The Smithville Mayor and Aldermen held a brief special meeting Tuesday morning, June 18 at 7:30 a.m. at city hall to formally ratify the new charter before election day voting began at 8:00 a.m. The vote was 5-0 to adopt the new charter.
(CLICK PDF LINK BELOW TO VIEW LEGISLATION ADOPTED BY STATE LEGISLATURE ON NEW CITY CHARTER)
The aldermen wanted to enact the charter before the election because it extends the length of terms of the newly elected aldermen from two years to three years. Beginning with those elected next year and with all future elections, terms of office for the mayor and aldermen will be four years.
A resolution, seeking these and other changes in the charter, was passed by the Board of Aldermen in February and sent to the Tennessee General Assembly.
Legislation amending Chapter 486 of the Private Acts of 1941 to make these changes in the charter was adopted by the Tennessee General Assembly on Friday, April 19. However, by law the aldermen had to wait at least sixty days before taking action to ratify it. Tuesday, June 18 marks the 60th day.
According to the legislation, "This act shall have no effect unless it is approved by a two-thirds (2/3) vote of the legislative body of the City of Smithville, with such vote to be taken not fewer than sixty (60) nor more than one hundred twenty (120) days following the passage of the act by the General Assembly".
City Attorney Vester Parsley, Jr. recently sought an opinion from the Municipal Technical Advisory Service (MTAS) on whether the aldermen could meet election day, which is the 60th day, to ratify the new charter.
In reply, Josh Jones of MTAS wrote that " I do not think it violates Tennessee law to have the ratification vote of the governing body and the election for aldermen on the same day."
Jones based his judgment on a State Attorney General's opinion in a Springfield charter change which was decided by a public referendum. "In the (AG) opinion, the private act charter of the City of Springfield was amended by private act of the general assembly. The amendment increased the length of aldermanic terms from two to four years. However, to be ratified the private act had to be approved by referendum. That referendum was occurring during the same election as the vote to elect new aldermen. Hence, the term length of these aldermen was dependent upon the outcome of the referendum," wrote Jones.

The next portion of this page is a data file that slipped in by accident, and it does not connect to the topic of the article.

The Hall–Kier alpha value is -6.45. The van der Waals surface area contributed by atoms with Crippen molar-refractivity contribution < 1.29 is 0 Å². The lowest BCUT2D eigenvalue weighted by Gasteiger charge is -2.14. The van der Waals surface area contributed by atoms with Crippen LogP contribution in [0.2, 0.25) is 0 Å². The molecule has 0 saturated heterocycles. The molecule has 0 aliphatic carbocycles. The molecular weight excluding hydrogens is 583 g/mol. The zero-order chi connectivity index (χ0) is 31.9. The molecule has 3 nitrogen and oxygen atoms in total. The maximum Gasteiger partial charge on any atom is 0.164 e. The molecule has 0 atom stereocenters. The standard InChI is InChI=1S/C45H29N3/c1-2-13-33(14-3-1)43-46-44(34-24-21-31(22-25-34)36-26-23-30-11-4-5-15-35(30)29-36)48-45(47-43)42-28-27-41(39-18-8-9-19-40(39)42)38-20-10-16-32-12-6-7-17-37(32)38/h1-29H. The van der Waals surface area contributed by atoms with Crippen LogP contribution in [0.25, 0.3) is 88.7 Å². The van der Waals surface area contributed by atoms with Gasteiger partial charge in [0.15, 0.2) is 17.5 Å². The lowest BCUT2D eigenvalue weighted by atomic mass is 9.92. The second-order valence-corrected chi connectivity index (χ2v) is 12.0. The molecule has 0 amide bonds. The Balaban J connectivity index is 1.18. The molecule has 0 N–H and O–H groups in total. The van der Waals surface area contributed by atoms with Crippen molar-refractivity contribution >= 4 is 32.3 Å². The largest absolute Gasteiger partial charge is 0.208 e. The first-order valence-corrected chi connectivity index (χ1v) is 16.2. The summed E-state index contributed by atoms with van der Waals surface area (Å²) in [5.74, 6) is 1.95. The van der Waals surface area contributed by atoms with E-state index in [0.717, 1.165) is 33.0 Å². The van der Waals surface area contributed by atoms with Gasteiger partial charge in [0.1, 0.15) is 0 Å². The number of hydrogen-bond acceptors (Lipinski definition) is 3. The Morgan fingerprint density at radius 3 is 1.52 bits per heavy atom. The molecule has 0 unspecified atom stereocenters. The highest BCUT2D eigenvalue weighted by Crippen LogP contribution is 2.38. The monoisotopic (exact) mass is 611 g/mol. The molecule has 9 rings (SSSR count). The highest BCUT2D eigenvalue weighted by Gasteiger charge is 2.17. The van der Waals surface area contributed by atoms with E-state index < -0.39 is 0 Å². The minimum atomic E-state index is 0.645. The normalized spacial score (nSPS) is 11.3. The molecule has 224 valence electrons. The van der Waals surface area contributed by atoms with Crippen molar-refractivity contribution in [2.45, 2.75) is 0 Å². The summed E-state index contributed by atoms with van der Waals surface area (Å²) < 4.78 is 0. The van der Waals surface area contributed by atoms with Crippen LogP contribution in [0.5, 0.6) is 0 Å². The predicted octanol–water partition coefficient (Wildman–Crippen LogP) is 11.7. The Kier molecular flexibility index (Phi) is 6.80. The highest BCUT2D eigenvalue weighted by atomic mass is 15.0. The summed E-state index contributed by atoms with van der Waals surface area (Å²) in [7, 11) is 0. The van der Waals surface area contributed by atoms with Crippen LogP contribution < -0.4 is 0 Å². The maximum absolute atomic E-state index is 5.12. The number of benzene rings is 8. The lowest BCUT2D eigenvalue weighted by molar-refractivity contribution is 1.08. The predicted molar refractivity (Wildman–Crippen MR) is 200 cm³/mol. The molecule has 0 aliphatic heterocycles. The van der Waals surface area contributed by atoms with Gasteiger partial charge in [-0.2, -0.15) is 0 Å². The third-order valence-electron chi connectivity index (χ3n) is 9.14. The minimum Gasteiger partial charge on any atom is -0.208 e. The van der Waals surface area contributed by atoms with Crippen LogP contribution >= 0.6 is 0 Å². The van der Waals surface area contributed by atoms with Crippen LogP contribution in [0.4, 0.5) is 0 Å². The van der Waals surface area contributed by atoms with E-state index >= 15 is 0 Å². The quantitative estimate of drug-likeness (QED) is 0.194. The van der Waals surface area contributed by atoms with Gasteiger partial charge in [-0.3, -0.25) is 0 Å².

"This parallels the situation in Smithville. The only difference being a 2/3 vote of the governing body as opposed to a referendum is required to ratify."
"In the opinion, the Attorney General stated that both elections could be held simultaneously and the fact that one affected the other was not fatal."
"Based on my reading of this opinion, I do not think it violates Tennessee law to have the ratification vote of the governing body and the election for aldermen on the same day," wrote Jones.
Under the new Smithville city charter the terms of office will be extended for the mayor and aldermen. It extends voting rights to county residents that own commercial property in the city (two persons per deed), allows property rights voting to county residents who own at least 3,500 square feet of property in the city, and allows by ordinance regular city council meetings to be held only once per month.
The new charter calls for city elections every two years, on the first Thursday in August to coincide with the county general election and state primaries. Terms of office for the mayor and aldermen will go from two to four years.
The three aldermen elected Tuesday, June 18 will serve a three year term until after the August election in 2016. From then on three aldermen will be elected to serve four year terms.
Next year under the new charter, a mayor and two aldermen will be elected on the first Thursday in August. Those elected will serve for four years.
Because the voter registration deadline has already passed, no new voters including property rights voters can register in time for Tuesday's election.Read the rest of this article